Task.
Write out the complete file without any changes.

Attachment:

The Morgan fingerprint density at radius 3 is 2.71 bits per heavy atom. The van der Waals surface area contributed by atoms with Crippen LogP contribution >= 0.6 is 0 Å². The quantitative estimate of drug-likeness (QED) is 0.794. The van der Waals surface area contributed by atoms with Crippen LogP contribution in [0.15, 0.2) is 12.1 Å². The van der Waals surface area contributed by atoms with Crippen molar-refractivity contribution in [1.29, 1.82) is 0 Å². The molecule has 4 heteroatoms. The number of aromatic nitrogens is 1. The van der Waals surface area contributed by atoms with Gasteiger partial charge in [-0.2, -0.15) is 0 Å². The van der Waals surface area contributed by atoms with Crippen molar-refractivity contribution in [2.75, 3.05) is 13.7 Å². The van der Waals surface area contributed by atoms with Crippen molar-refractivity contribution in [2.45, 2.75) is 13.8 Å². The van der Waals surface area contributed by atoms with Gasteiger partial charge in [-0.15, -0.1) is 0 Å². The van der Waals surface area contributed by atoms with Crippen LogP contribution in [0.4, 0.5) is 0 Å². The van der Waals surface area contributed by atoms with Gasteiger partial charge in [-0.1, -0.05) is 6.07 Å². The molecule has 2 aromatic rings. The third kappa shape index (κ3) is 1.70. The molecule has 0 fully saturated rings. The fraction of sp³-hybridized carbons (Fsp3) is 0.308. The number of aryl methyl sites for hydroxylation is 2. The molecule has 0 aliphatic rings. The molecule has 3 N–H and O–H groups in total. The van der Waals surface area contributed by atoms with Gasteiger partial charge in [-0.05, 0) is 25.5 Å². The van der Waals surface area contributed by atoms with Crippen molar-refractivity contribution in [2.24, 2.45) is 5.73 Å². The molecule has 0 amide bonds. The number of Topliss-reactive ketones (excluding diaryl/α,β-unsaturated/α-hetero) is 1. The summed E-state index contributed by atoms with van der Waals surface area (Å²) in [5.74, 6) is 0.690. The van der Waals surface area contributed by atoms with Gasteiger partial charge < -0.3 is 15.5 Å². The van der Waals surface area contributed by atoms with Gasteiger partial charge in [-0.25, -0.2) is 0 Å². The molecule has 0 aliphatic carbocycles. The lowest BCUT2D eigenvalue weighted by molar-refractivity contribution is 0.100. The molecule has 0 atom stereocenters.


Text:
The Morgan fingerprint density at radius 3 is 2.71 bits per heavy atom. The van der Waals surface area contributed by atoms with Crippen LogP contribution >= 0.6 is 0 Å². The quantitative estimate of drug-likeness (QED) is 0.794. The van der Waals surface area contributed by atoms with Crippen LogP contribution in [0.15, 0.2) is 12.1 Å². The van der Waals surface area contributed by atoms with Crippen molar-refractivity contribution in [1.29, 1.82) is 0 Å². The molecule has 4 heteroatoms. The number of aromatic nitrogens is 1. The van der Waals surface area contributed by atoms with Gasteiger partial charge in [-0.2, -0.15) is 0 Å². The van der Waals surface area contributed by atoms with Crippen molar-refractivity contribution in [2.75, 3.05) is 13.7 Å². The van der Waals surface area contributed by atoms with Crippen molar-refractivity contribution in [2.45, 2.75) is 13.8 Å². The van der Waals surface area contributed by atoms with Gasteiger partial charge in [-0.15, -0.1) is 0 Å². The van der Waals surface area contributed by atoms with Crippen LogP contribution in [0.4, 0.5) is 0 Å². The van der Waals surface area contributed by atoms with Gasteiger partial charge in [-0.1, -0.05) is 6.07 Å². The molecule has 2 aromatic rings. The third kappa shape index (κ3) is 1.70. The molecule has 0 fully saturated rings. The fraction of sp³-hybridized carbons (Fsp3) is 0.308. The number of aryl methyl sites for hydroxylation is 2. The molecule has 0 aliphatic rings. The molecule has 3 N–H and O–H groups in total. The van der Waals surface area contributed by atoms with Gasteiger partial charge in [-0.05, 0) is 25.5 Å². The van der Waals surface area contributed by atoms with Crippen molar-refractivity contribution in [2.24, 2.45) is 5.73 Å². The molecule has 0 amide bonds. The number of Topliss-reactive ketones (excluding diaryl/α,β-unsaturated/α-hetero) is 1. The summed E-state index contributed by atoms with van der Waals surface area (Å²) in [5.74, 6) is 0.690. The van der Waals surface area contributed by atoms with Gasteiger partial charge < -0.3 is 15.5 Å². The van der Waals surface area contributed by atoms with Gasteiger partial charge in [-0.25, -0.2) is 0 Å². The molecule has 0 aliphatic carbocycles. The lowest BCUT2D eigenvalue weighted by molar-refractivity contribution is 0.100. The molecule has 0 atom stereocenters.